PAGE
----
rung or ,iiieago, is the head, the Al
triiNt clubs, led by Miss Mamie I .nasi
"r inuiannpoiia, and the Nut unl !
mittee of .Business Women, of which
Miss Lena Madesin Phillipa of New
i ori is the executive secretary. These
group, met together at the Ht. Louis
convention, to work toward a larger
more complete federation and to
tand together 'for the things that are
needful for the progress of -businc
nnd professional women. The states
nave meen divided into five sections,
I'ach in charge of a capaMe trained
national organiser, whose work has
been directed toward the federation of
the various states from which were to
"ome the delegates to the nationi.l fed
A wedditfg of interest to Willamette
uunersity atmlcut is that of Miss Ha
'i Harriot ctmith, daughter ef Mrs.
"illiam Lytle Hinith of Hood River,
I'aul Baling of Portland. Miss Nelson
wai for a great many years a resideut
of Salem and is a graduate of JSacred
Heart aeademr with the class of '14.
.Mr. Baling holds an important position
with the P.iler Musie company of Port
Those members of the very young
H iul set who attend Miss "Catlin '
school in Portland will be ldeaacd to
hear that Miss Alice Jones, formerly jgon commission that approved the rates
connected with the school, has returned I were Oswald West, chief couusi I for the
and will next year again resume the i Inland Umpire Shippers leaguo in this
principalship of that iusiituiion. Miss case, and Clyde B. Ait.hison, at pres
Jonc, left Portland two years ago to nt a member of the interstate com
tion. He brought oat that Dr. Smith
approved the present rates to Puet
Sound and to Portland when t'uev were
established, and that these rates w
later approved by the Oregon pub
service coin mission
Smith was interested r.s a big Pen
dleton shipper. The threo members oi
the interstate commerce commission
heuring this ease knew that on the Ore
..lie - . - ''
tolmlon K'oqers wooam
Senator Z)oies Penrose Gov Wm. C. Sprcul Umlon
Contractors who have dominated
ii:!i(ielnhia noiitics are thwarted by
provisions renutf'ng the city to do
Philadelphia is emerging from tlieltion, Clinton Rogers Woodru.IT. for
v,n- ,,,ia '2a years secreuiry oi me .-atunai
THE first lime my bibyksd fever,
I waslramic with fear. lisrenMd
houu before the doctor (am.
But ht only smiled.
"You needn't worry,"
f ntty soon that tu.t hxilk .ill
n.l he II h all Hpht
Jut niake thuij; euicr f ui him, though.
S. yf 4 y gitmg hiiu Rule's Milk Food.
K; I ' . That was how 1 learned that Ncsrll's
better for biby s itomnh thin other
t .,. kiiuls ef milk. The docior told it
wm n.-A out of th. pr, B-ilk modified w.ih ju t the Hght amount of suiat
and tenal, .ml all ch.nged to a Huffy podr-pu, d.ar,, ZT '
soon the ftvrr wis ton, but
- .ne irvrr hji gone, nut we
kept on with Nr t' i si thctafnt and
way to five hln milk.
And somehow il.e othir teeth came
"'Off healthy ninttuhmtnt out
ft thn warm boit lv than he em had
OK el tw Ji iary iiiilk.
Now I know the Nestle Company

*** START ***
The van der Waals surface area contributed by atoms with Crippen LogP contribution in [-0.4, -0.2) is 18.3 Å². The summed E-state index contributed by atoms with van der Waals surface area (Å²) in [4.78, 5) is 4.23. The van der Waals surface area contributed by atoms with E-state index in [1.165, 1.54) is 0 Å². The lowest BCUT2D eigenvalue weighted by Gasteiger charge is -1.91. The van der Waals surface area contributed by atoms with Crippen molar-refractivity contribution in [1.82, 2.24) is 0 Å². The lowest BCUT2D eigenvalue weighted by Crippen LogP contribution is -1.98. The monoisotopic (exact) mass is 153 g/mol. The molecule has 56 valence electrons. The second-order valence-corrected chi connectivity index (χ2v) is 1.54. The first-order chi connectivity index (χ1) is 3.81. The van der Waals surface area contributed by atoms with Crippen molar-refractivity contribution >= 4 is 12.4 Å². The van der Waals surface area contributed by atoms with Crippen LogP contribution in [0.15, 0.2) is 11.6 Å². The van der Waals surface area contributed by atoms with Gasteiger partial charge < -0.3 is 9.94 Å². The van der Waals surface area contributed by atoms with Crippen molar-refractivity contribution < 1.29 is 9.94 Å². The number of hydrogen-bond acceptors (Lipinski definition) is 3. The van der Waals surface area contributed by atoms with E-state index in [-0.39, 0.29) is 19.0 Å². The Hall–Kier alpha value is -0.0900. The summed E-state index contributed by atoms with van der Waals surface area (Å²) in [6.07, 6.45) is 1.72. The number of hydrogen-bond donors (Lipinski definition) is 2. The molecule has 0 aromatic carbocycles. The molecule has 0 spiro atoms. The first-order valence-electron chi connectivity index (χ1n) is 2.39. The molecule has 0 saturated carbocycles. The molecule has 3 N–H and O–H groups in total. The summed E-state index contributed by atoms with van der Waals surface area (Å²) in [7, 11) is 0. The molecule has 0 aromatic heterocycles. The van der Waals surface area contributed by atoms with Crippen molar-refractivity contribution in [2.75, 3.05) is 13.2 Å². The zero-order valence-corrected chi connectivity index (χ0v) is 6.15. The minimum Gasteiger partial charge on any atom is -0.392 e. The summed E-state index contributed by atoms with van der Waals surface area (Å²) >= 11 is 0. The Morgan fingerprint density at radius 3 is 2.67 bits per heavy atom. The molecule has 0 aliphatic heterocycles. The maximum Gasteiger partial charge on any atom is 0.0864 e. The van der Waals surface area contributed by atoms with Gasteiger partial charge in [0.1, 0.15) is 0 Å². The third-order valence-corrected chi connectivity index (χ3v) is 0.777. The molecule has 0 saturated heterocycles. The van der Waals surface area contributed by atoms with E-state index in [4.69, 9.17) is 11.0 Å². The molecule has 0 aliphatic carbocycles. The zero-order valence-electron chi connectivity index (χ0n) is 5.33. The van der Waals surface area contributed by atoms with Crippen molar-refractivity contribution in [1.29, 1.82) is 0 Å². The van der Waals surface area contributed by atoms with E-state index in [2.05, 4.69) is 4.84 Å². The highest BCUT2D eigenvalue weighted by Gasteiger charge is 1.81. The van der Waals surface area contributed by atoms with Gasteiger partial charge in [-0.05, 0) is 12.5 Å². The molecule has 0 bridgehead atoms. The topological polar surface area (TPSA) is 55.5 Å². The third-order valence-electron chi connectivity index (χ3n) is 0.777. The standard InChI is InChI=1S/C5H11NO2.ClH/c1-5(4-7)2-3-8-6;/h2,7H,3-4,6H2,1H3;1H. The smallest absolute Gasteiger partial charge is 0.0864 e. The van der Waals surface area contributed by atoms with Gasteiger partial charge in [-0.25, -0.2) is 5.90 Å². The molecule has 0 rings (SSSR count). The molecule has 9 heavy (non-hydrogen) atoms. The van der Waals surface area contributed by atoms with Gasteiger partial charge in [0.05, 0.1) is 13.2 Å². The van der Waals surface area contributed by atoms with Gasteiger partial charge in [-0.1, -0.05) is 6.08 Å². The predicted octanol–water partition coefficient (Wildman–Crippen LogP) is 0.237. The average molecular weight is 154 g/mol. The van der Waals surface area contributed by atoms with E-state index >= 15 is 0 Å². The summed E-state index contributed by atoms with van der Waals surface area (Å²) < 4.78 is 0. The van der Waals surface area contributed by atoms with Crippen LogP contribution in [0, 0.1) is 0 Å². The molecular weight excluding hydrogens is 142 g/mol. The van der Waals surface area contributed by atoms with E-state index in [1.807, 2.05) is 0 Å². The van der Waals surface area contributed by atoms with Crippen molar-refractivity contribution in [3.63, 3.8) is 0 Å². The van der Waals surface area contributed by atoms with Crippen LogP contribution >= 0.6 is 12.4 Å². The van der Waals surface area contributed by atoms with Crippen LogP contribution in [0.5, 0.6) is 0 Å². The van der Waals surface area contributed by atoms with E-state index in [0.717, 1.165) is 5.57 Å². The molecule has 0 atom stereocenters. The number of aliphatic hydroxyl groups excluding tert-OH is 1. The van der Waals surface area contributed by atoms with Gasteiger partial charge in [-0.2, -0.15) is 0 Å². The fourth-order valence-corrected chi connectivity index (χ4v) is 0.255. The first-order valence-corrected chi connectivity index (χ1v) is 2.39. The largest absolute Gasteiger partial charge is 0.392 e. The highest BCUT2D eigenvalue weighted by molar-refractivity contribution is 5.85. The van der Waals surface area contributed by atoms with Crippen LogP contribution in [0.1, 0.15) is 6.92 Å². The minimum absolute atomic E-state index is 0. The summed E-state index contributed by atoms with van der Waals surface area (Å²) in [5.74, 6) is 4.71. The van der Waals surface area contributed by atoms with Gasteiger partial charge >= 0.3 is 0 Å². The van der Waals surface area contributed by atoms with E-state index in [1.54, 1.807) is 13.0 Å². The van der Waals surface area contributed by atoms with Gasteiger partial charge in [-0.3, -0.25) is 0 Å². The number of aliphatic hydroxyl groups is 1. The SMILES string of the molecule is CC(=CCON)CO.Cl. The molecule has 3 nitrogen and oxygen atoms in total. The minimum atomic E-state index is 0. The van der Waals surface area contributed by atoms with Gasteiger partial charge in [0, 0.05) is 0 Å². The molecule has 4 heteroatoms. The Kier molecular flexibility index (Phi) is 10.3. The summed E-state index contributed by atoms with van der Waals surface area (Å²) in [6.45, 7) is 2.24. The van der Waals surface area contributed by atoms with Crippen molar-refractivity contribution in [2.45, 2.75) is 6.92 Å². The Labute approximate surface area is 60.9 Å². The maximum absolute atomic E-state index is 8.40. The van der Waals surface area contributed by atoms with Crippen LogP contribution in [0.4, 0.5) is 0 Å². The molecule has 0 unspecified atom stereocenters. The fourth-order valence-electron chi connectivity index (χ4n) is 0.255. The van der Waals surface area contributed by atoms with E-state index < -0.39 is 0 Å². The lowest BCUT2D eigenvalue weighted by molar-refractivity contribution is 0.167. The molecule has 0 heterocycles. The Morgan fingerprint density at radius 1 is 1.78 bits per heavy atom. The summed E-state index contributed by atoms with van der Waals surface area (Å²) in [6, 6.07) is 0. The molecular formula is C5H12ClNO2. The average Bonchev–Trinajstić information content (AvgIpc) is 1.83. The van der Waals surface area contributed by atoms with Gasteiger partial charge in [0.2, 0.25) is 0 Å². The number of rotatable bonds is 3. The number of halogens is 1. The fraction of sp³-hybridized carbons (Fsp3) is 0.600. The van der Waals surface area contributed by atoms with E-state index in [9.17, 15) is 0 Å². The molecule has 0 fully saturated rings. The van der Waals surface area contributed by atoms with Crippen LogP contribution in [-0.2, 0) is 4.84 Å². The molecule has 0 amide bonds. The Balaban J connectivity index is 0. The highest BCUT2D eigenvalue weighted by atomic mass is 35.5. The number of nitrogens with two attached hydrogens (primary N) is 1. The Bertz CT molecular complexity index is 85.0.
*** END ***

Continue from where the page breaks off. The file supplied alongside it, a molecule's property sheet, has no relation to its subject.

wsnn yeur bby likemine to b belpcd
wh-t t.ui lertli come, to U yo will
fill out and tend ihun the coupon
Mow, tiiey will send yon free enough
Nevt S lur twelte tradings and a
M.n.io i Uu k oa how to knp babies
wen sod itrong.
d . . m i m jft fill1 w- a
iur n fecuini;. sCna the
N"fTl,K'8 PK)I COMPANY, lac.
Call Pldg., Bun Francisco, al.
Please send we free your lock and
become the heud of St. Marv' achool
for girls at iialeigh, 'orth Carolina,
the largest residence Kpiseopal school
in the I'uited (States. She has, however
returned to the Pacific coast with the
intention of making Portland her per
Mrs. L. M. Lowe of Portland is visit
ing her aunt, Mrs. II. Smith at her
home, 74t .North Liberty street. She
plum to remain about two wuks.
Said the Portland Orcgonian in
very recent issue:
"Not so very long ago, when the
war was stirnug everyone, down Sa
lem way there was a curtain good fairy
who used to drive a car around for
days fn sunccsraon lookiuir na unfortu
nate soldiers' families ho nemhul
from the home service rlemartmntt nf
tho Red Cross. Hhe was Mrs. it. O.
Schueking, who, with her husband, is
sioppmg at tne sowara. .Mrs. Schuck
ing is an industrious person and since
discontinuing her Ited Cross work hat
been connected with the etate fi re mar
shal's office at Salem."
As usual, Silver Creek Fall, nod
Spong's landing vied with each other
in drawing picnic crowds last Simduv
Ouo of the many motor prties to the
onuer was composed of Miss Laura
Marr, Miss Margaret Leirir. Mi-a 1-th.
bliepard. Jhmald Bradford, Klvin Nnu
and Harvey IVterson. Choosinirlha lat-
tor place the following persons en toyed
most pleasurable alternoon and va-
ning; Mr. and Mrs. Charles Spitnbart,
Miss Freida ttpitzibart, Miss Esehtr
Hpitebart, Walter iLcisi and Leo Spita-burt.
Among the many Salemites
the season at'Newjiort sr Mr. and Mrs.
U. (I. Perry.
Miss Odessa Malloy who has teen
the gumt of Mrs. ohn H. Scott, has re
turned to her home in The Dalles.
LEAGUE OF NATION
FIGHT IS CON
Senate Resumes Debate And
Wilson Leaves Sick Bed
To "Carry On."